Tees

Bone marrow search to save Teesside baby Danny Bryan

Danny Bryan
Image caption A common cold could kill eight-month-old Danny Bryan

The family of an eight-month-old baby from Teesside who could die from a common cold has launched a worldwide appeal for a bone marrow donor.

Danny Bryan has Wiskott-Aldrich Syndrome - a rare genetic condition that means he cannot fight infection.

Doctors have told his mother Claire Bryan, 26, that he will not survive childhood without a transplant.

The team at Newcastle's Royal Victoria Infirmary are hopeful however a donor will be found within a few months.

"No-one survives the disease without a transplant because they could get an illness they can't fight - he could get a cold and this could kill him," Miss Bryan, of Keats Road, Normanby, said.

"At the moment, Danny looks healthy and the only visible sign that there is anything wrong is his eczema.

"But we are keeping our fingers crossed, the search has been going on for a month now and the doctors think there are three or four possible matches.

"Thankfully, Danny has a quite common bone marrow type so they think he's going to find a good match."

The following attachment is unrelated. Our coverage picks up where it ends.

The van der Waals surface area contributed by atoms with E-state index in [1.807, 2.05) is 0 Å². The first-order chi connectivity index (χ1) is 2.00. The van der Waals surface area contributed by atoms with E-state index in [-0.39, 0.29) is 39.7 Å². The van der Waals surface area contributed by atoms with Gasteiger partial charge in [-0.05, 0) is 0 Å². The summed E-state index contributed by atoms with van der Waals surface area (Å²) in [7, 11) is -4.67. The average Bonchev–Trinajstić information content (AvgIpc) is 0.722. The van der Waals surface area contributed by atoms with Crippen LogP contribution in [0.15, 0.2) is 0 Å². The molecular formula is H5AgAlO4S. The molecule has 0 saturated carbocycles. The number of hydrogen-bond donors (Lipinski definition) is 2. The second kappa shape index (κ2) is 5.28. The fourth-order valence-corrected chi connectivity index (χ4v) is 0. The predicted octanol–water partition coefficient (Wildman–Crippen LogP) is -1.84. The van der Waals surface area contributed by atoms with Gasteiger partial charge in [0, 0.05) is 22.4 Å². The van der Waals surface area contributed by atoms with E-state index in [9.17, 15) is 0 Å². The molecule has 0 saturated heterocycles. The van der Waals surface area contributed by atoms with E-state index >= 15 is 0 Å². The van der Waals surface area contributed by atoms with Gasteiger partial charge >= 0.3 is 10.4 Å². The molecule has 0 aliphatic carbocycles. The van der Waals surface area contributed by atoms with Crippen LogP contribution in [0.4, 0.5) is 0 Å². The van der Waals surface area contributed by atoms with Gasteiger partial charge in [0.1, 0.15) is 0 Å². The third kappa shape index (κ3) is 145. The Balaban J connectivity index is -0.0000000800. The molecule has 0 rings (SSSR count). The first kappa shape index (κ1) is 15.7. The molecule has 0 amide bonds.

'Sterile bubble'

The world-wide search for a donor is being carried out by blood cancer charity Anthony Nolan UK.

When a donor is found, Danny faces 10 days of chemotherapy before an operation can be undertaken.

Afterwards, he will live in a sterile "bubble" for months, and physical contact with others will be restricted.

Gill Johnston, fundraising manager for the Bubble Foundation, a charity which raises money to help save the lives of children born without immune systems said problems can arise after the operation.

She said: "The actual procedure bone marrow transplant itself is like a transfusion and only takes an hour or so. It is afterwards when patients are kept in isolation that complications can set in.

"Danny will be staying in a sterile environment and this can be a long time - we have children stay from as little as four weeks to two years before they were ready for the outside world."

More on this story

Related Internet links

The BBC is not responsible for the content of external Internet sites